dSPACE joined the AUTOSAR partnership as a Premium Member in April 2004 and is active in defining and developing parts of the architecture and its specifications. New dSPACE products already support these specifications. They fit seamlessly into our tool chain, helping you to adapt your development process to the AUTOSAR standard smoothly.more
In the years to come, steadily increasing traffic density, higher safety requirements, stricter environmental regulations, and demographic changes will pose greater challenges for the automobile industry. The driver assistance systems of today are making a considerable contribution towards meeting these challenges. For example, these systems can support the driver in dangerous situations, initiate autonomous procedures to avoid accidents, and decrease fuel consumption as part of modern drivetrain concepts. As a single source, dSPACE provides the right tools to support each and every development stage for creating driver assistance systems. The advantages of these solutions are that an enormous amount of time and money is saved, without affecting the software quality.more
Electrical drives have been used increasingly over the past few years. Not only in vehicles, but also in drive and automation technologies. The reason: They have numerous advantages and wide-ranging application potential in many areas. Electric motors can be very small and can fit almost anywhere. They have very high dynamics and can provide high torque at lower rotational speed. Other reasons are improved energy saving due to power on demand, better controllability, and easier maintenance.more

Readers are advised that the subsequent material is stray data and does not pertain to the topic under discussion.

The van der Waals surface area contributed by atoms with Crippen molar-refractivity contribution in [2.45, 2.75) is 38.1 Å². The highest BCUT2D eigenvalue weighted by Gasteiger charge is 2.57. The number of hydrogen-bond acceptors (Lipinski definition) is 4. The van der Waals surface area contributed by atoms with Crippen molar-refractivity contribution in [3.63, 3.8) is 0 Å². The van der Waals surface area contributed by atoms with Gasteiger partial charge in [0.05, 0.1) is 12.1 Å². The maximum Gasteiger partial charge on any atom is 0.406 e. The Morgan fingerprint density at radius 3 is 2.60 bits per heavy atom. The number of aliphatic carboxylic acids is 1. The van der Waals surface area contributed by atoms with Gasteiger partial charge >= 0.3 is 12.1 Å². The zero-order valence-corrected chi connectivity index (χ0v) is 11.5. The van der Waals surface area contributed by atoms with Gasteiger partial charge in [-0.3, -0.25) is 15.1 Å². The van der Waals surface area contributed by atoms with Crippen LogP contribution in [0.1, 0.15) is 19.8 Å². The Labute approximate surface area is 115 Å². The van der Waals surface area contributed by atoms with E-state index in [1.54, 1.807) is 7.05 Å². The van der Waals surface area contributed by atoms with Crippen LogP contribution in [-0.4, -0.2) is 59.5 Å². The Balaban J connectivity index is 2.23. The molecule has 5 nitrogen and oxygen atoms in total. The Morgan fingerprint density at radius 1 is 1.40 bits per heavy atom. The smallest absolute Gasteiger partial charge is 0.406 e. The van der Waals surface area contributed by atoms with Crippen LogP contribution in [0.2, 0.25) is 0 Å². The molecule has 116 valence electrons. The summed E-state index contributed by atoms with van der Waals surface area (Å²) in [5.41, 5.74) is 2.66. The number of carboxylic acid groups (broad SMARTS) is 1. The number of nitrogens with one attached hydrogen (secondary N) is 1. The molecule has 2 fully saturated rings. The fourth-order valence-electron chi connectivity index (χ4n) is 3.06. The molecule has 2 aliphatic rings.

FlexRay has established itself as a de-facto standard for in-vehicle, time-triggered communication systems. dSPACE’s FlexRay product range has been designed in close cooperation with advanced users of the FlexRay protocol. It provides comprehensive FlexRay support, ranging from hardware such as prototyping systems and I/O boards with FlexRay interfaces to software for the real-time simulation of models in FlexRay networks.
Today's ECU software comprises numerous software components (SWCs) with intensive interactions. In the large ECU networks frequently installed in current vehicles, the number of SWCs can easily reach the thousands. And because the task of developing ECU components is usually shared by several departments or even different companies, not only the SWCs themselves have to be tested and validated, but also the interactions between them. The earlier in the development process that errors and inconsistencies are found, the quicker and cheaper it is to correct them.more